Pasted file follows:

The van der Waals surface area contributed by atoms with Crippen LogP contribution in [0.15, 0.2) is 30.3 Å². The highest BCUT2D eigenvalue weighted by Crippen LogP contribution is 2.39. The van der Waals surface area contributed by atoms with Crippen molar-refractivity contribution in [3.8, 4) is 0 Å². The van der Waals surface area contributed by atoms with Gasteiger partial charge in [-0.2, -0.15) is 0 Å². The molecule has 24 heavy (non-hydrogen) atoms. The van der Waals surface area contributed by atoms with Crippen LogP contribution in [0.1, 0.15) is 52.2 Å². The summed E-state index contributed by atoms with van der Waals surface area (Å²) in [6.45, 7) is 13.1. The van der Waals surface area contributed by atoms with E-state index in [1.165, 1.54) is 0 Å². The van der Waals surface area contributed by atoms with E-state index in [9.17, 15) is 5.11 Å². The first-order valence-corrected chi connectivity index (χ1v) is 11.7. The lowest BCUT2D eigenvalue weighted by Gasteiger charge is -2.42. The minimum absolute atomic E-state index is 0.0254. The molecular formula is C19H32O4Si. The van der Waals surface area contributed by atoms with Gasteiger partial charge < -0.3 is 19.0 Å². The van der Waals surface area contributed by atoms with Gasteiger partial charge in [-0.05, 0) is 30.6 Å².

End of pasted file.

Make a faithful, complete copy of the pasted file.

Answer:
The van der Waals surface area contributed by atoms with Crippen LogP contribution in [0.15, 0.2) is 30.3 Å². The highest BCUT2D eigenvalue weighted by Crippen LogP contribution is 2.39. The van der Waals surface area contributed by atoms with Crippen molar-refractivity contribution in [3.8, 4) is 0 Å². The van der Waals surface area contributed by atoms with Gasteiger partial charge in [-0.2, -0.15) is 0 Å². The molecule has 24 heavy (non-hydrogen) atoms. The van der Waals surface area contributed by atoms with Crippen LogP contribution in [0.1, 0.15) is 52.2 Å². The summed E-state index contributed by atoms with van der Waals surface area (Å²) in [6.45, 7) is 13.1. The van der Waals surface area contributed by atoms with E-state index in [1.165, 1.54) is 0 Å². The van der Waals surface area contributed by atoms with E-state index in [9.17, 15) is 5.11 Å². The first-order valence-corrected chi connectivity index (χ1v) is 11.7. The lowest BCUT2D eigenvalue weighted by Gasteiger charge is -2.42. The minimum absolute atomic E-state index is 0.0254. The molecular formula is C19H32O4Si. The van der Waals surface area contributed by atoms with Gasteiger partial charge < -0.3 is 19.0 Å². The van der Waals surface area contributed by atoms with Gasteiger partial charge in [-0.05, 0) is 30.6 Å².